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Restaurant Buffets May Never Be The Same Again

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Restaurant Buffets May Never Be The Same Again

The concept of an all-you-can-eat buffet could be among the first casualties of the coronavirus in the restaurant sector.

What Happened

The U.S. federal government is recommending that restaurants no longer offer self-service options and specifically highlights buffets that make use of "common utensils or dispensers," according to Restaurant Business. These recommendations from a practical standpoint make it clear that a buffet would violate the regulations.

From a consumer perspective, many are likely to be afraid to be within close proximity of strangers and gathering food from communal trays.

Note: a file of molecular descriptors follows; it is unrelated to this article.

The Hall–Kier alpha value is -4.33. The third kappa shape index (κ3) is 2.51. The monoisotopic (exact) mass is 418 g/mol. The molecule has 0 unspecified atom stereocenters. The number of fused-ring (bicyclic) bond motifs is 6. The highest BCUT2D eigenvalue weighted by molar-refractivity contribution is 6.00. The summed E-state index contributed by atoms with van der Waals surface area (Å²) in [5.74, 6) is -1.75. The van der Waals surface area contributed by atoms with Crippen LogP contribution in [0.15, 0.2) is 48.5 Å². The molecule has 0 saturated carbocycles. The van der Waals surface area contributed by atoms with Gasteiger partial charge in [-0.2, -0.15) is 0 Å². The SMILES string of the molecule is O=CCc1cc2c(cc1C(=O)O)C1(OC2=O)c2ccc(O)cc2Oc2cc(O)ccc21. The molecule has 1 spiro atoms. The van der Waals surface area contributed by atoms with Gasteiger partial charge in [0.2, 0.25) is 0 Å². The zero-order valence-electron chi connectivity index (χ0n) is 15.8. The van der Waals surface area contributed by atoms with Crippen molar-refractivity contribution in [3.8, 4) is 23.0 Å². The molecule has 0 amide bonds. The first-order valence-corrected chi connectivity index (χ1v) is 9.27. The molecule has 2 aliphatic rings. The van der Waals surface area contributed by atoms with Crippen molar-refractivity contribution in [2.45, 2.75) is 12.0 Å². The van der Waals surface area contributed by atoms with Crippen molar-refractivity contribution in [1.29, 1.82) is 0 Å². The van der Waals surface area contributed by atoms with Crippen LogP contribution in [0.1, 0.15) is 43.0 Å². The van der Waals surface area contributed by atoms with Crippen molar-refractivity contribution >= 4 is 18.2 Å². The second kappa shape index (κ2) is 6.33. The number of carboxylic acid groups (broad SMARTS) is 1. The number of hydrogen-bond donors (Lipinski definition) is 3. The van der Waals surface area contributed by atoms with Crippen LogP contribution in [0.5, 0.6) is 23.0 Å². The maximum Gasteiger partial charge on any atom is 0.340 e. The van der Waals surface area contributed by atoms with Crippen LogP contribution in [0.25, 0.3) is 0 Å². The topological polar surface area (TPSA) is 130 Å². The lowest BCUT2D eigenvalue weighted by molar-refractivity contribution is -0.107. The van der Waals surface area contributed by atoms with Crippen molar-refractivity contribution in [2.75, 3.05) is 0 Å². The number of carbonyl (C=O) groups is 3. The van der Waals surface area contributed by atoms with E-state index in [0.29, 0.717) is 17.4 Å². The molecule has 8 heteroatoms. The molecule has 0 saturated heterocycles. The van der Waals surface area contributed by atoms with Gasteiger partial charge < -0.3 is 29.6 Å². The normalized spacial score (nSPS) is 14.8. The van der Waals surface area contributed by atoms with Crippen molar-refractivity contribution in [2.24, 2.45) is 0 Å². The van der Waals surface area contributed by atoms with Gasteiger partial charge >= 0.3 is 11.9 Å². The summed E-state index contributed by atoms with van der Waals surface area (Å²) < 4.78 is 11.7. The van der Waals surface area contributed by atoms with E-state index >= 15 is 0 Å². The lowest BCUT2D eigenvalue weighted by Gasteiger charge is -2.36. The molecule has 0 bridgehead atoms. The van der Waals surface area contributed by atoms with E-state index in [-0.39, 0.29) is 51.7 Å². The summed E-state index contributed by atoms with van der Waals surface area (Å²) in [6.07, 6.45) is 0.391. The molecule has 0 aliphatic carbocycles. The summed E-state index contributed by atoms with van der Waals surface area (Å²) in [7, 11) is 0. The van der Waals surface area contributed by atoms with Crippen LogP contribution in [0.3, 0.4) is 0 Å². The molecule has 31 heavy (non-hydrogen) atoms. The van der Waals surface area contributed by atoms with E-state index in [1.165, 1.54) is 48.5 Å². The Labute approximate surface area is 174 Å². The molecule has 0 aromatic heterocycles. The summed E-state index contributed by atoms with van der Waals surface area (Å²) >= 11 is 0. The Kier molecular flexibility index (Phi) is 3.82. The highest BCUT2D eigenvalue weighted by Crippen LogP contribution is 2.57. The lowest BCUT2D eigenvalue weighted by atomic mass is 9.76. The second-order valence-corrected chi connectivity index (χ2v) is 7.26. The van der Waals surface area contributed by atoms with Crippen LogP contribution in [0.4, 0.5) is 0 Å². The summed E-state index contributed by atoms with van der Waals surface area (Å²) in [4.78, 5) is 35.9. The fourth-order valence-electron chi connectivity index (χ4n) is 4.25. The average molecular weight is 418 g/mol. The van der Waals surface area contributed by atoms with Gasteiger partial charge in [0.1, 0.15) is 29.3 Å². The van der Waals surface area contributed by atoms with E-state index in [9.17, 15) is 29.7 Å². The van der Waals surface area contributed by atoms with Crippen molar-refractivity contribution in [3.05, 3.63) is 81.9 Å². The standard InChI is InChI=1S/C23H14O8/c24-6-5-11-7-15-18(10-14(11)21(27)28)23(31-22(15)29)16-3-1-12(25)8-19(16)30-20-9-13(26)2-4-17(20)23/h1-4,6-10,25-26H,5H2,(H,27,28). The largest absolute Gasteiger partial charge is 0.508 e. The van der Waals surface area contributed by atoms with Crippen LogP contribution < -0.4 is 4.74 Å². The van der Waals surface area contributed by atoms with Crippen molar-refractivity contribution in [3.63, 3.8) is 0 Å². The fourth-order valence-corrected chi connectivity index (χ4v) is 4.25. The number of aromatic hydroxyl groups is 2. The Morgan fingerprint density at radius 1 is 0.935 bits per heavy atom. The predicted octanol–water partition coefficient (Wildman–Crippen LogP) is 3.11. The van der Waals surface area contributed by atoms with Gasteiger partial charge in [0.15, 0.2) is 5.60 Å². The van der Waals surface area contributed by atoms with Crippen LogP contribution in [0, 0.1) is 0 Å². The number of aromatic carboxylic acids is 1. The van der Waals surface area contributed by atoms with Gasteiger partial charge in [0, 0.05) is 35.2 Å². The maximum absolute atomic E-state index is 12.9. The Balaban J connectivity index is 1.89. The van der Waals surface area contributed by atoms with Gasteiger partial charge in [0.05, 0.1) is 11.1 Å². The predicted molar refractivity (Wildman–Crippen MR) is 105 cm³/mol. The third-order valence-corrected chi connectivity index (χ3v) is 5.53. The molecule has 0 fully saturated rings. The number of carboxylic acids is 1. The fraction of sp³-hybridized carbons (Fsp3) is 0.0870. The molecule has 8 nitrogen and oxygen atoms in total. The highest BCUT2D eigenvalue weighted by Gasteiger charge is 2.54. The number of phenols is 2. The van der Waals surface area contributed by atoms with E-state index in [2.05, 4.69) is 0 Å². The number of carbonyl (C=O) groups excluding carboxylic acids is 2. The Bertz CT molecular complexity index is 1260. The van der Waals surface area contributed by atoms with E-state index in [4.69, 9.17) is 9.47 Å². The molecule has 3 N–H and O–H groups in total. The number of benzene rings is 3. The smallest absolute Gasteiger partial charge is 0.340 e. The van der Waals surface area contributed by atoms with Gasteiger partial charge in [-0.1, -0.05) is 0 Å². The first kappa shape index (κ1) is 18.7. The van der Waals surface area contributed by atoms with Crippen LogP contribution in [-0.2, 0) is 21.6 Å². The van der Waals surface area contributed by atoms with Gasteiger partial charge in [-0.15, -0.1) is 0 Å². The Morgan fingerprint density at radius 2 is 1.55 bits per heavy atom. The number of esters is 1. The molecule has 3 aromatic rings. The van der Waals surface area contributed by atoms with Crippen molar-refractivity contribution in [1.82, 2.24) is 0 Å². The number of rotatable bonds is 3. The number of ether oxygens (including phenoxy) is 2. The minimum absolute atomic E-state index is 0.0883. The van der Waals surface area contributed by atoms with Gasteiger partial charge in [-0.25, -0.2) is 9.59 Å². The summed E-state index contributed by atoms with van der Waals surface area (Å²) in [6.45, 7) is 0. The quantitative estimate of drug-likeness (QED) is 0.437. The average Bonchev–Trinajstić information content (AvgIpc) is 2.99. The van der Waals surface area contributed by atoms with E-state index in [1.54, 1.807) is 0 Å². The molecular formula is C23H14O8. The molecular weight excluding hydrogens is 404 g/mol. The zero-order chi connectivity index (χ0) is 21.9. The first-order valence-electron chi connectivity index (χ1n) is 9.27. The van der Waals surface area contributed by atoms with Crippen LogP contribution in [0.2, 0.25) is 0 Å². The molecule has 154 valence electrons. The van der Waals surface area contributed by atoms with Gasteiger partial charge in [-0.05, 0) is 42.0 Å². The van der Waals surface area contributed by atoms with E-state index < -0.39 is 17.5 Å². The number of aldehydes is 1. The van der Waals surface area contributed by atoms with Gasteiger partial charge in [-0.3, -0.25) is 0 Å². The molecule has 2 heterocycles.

Why It's Important

Some buffets have tried to adapt to better deal with the environment to varying degrees of success, according to Restaurant Business.

Pizza Inn, for example, offered a contactless buffet-to-go option, and sales rose 17% in the week after it was launched.

Golden Corral, on the other hand, attempted to shift toward a takeout model in early March but ended up closing all but "some" of its 454 franchised locations by the end of the month.

What's Next

Some experts and media outlets had predicted over the years the buffet model is unlikely to survive the test of time. While it is too early to declare the buffet to be the first major casualty of the coronavirus pandemic, one would assume they won't reopen in their current form in the near-term — if ever.

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